John Romero and Adrian Carmack pause the fundraising attempt for their FPS Kickstarter project Blackroom to create a demo demonstrating what the game will offer.
Many gamers were excited to see a promising new FPS on the horizon from two members of the team who worked on the original Doom. However, the developers behind the game have now decided to backpedal, cancelling Blackroom‘s Kickstarter funding.
John Romero, the programmer and designer who worked on huge classic titles like Doom, Quake, and Wolfenstein 3D announced a new FPS last month, entitled Blackroom. The game was set to harken back to the speed and violence of FPS classics, and the developers were looking to Kickstarter support to get the project off the ground. However, Romero and fellow developer Adrian Carmack have now stopped the game’s Kickstarter funding in order to produce a demo to entice gamers and potential funders.
In a comment on their Kickstarter page, the Night Work Game development team admits that starting the campaign prior to producing a demo was a mistake, which they’re now seeking to amend. Blackroom wasn’t entirely without material to show off how the game was going to work, but the method with which they demonstrated the game’s potential was a bit unusual. Romero released a brand new map for the original Doom in an effort to showcase what he and his co-developer wanted Blackroom to be. Despite the lack of a demo, the promise of a new FPS under the helm of two former Doom team members must have enticed gamers, because their Kickstarter campaign managed to raise $131,052 of the $700,000 goal they were hoping for in a matter of days.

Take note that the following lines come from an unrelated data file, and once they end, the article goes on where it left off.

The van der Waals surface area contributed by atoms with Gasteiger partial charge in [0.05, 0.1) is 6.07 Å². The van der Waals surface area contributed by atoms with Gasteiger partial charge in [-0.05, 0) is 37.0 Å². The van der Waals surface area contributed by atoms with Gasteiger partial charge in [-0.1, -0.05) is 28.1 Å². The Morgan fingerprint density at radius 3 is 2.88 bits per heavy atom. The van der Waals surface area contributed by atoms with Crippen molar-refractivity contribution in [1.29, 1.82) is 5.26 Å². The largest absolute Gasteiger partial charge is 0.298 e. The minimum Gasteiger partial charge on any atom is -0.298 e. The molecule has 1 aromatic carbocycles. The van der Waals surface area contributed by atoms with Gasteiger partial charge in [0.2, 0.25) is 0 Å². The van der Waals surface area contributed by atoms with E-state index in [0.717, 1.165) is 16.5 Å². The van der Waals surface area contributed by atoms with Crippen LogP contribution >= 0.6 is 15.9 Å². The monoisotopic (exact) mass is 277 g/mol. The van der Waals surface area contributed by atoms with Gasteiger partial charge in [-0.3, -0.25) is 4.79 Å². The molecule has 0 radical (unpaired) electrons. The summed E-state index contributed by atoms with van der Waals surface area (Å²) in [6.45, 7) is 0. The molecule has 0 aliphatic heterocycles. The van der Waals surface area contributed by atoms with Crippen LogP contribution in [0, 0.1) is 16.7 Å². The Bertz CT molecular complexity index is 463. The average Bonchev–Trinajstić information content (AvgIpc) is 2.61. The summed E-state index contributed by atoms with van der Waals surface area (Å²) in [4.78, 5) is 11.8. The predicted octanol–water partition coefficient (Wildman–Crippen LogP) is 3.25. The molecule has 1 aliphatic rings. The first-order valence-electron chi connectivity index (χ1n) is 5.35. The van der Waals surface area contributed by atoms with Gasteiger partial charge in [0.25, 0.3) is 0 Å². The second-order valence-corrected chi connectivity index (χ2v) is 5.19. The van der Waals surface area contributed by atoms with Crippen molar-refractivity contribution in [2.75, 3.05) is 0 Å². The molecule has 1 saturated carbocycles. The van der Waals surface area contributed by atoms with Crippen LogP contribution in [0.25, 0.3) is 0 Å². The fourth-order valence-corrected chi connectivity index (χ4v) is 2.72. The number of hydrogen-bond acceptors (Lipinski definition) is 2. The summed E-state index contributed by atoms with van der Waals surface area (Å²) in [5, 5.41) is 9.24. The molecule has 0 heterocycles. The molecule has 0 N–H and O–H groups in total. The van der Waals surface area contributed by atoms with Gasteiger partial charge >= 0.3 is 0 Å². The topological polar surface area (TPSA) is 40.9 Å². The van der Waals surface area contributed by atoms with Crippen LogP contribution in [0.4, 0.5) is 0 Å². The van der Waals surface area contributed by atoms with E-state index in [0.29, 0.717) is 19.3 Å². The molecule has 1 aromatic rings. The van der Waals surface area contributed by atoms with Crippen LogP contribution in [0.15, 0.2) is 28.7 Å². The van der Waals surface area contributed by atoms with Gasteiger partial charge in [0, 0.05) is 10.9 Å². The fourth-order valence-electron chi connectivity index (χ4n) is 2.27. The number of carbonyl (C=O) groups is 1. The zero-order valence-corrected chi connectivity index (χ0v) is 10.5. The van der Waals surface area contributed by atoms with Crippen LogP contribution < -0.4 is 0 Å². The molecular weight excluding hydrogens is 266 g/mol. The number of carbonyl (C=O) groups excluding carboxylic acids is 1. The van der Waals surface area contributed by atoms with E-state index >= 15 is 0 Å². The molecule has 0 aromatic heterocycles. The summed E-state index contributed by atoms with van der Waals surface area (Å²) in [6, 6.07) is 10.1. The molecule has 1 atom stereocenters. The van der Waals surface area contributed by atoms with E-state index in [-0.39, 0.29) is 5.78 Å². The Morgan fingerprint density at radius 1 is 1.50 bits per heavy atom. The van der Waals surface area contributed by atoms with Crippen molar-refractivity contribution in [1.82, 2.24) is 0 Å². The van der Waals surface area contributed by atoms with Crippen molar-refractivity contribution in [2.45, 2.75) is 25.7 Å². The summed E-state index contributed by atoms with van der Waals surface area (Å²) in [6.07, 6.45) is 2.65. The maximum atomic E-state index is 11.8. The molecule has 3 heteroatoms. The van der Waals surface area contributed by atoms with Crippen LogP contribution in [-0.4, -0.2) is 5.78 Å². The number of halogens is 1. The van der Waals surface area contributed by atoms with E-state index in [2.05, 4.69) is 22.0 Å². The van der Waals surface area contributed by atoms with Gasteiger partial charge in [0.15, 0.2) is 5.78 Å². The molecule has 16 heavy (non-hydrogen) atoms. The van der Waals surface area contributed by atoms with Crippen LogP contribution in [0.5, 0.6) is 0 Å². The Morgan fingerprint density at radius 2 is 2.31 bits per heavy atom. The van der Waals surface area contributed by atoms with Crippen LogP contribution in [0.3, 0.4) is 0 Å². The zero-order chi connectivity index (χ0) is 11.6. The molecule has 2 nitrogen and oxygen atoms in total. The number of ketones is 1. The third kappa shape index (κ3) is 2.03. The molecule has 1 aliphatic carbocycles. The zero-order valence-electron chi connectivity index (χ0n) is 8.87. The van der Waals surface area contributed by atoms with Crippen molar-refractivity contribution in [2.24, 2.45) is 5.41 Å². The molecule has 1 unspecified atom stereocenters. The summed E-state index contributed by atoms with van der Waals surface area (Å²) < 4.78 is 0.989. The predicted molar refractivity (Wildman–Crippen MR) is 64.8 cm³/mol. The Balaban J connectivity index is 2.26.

The developers have stated that they believe they’ll be able to pull together a demo highlighting Blackroom‘s unique gameplay in a few months’ time, at which point the Kickstarter campaign will be restarted. Gamers who have already contributed are invited to contribute on Kickstarter again once the campaign is live, and the developers have hinted at a bonus for those who choose to continue their support of the title.
Blackroom probably could have raised the funds that it needed without creating a demo, but it’s a good thing that Night Work Games took this route. Gamers have been burned far too many times with Kickstarter campaigns not delivering, or delaying the final project far beyond the expected delivery date. Romero and Carmack are established developers with a long history of epic games under their belts, but it’s still a good idea to present some tangible concept of what the final project will be like before asking for funding.
On the plus side, Night Work Games is taking the reasonable route to not only improve their funding, but provide proof that the project will actually be fulfilled. Providing that their demo is good, chances are taking this step will drastically increase the speed with which they’re able to raise funds for the finished product.
As a downside, it’s possible that taking a few months to develop a demo could potentially cause a delay from the original 2018 release window.
Gamers, what do you think about Blackroom‘s developers backpedaling on their Kickstarter campaign? Let us know in the comments.